3) You haven’t prepared and sealed the surface properly
4) You don’t know what you are doing
5) You are too tight to pay a professional painter who knows what s/he is doing
because after all, anyone can slop on a coat of paint, yes?
It’s ironic that my partner and I ended up in similar jobs. For those of you into star signs we are both the same, given that our birthdays are on consecutive days.
But, we both carried out our apprenticeships, in craft trades. Ones that everyone else thinks are easy to do and don’t need to pay for. Everyone can write and everyone can paint.
That’s why our block is currently better decorated than it has ever been since we moved in, why there is a noticeboard informing people about on-going work, and why our board papers let everyone know how and where the money is being spent.
Sure, everyone can do that as well as writing fiction, journalism, travel articles and cookery books (don’t even start me on the cookery one).
To me the issue of advice, is not to encourage amateur writers, rather to say, that unless you have something original to say (unlikely) or can say it very well, don’t bother. Because otherwise you are wasting your money employing people to edit and publish your books. Or your articles. Or whatever.
I read a lot of different blogs. They include fiction, poetry, travel, political and personal. How many of those do I think write well enough to even consider paying any of them to write? It’s in single figures.
Blogging has spawned a whole new world of would-be writers, of which most are, um, crap at the best.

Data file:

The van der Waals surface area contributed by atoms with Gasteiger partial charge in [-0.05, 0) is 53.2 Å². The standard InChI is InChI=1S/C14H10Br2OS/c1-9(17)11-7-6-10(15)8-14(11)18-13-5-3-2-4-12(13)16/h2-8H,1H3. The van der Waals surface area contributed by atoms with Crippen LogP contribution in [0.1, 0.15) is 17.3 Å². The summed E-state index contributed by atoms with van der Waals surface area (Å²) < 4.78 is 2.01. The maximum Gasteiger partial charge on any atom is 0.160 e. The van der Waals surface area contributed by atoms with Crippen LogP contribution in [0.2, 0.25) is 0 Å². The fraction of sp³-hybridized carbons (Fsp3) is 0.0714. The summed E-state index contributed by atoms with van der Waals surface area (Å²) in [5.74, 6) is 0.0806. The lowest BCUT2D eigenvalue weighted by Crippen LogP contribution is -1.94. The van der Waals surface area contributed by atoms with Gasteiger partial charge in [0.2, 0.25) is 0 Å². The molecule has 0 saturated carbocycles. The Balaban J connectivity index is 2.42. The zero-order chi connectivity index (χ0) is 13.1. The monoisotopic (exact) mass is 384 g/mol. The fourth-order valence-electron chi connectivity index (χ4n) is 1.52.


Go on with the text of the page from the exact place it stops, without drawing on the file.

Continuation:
The best bloggers are the ones who are not looking for fame and glory, who write interesting posts.
I haven’t published as a fiction writer or a cookery writer (thank goodness). I have achieved travel articles, news journalism, corporate publishing, publicity material and much more etc etc.
I wouldn’t encourage people to write when they can’t tell their it’s from their its. Even I get it wrong on screen.
I think to encourage people that they can really get their work published and earn money is deluding them at best, more likely trying to get money out of them for tidying up those really tacky drafts. I’ll do that 🙂 But I can’t in all conscience look at something and say, this is good, just needs a few tweaks. I’d end up re-writing it, and believe me, I have done that loads of times.
So people, life is not so simple as to give up the office job and earn a living from the computer, and dabble around to find out what a dangling participle is and a misplaced modifier is. [Terms used on how to write good grammar blog post]
Quite frankly, I have no idea about either, and I think getting hung up on such terms is ridiculous. Learn spelling, basic punctuation, and simple active sentences is far better advice. Well, it’s my advice, so it must be better.
If you can’t write or spell, then maybe you don’t have a promising career ahead of you as a writer.
And if you don’t know your alkali-resisting primer from your undercoat, you may have problems with your paintwork.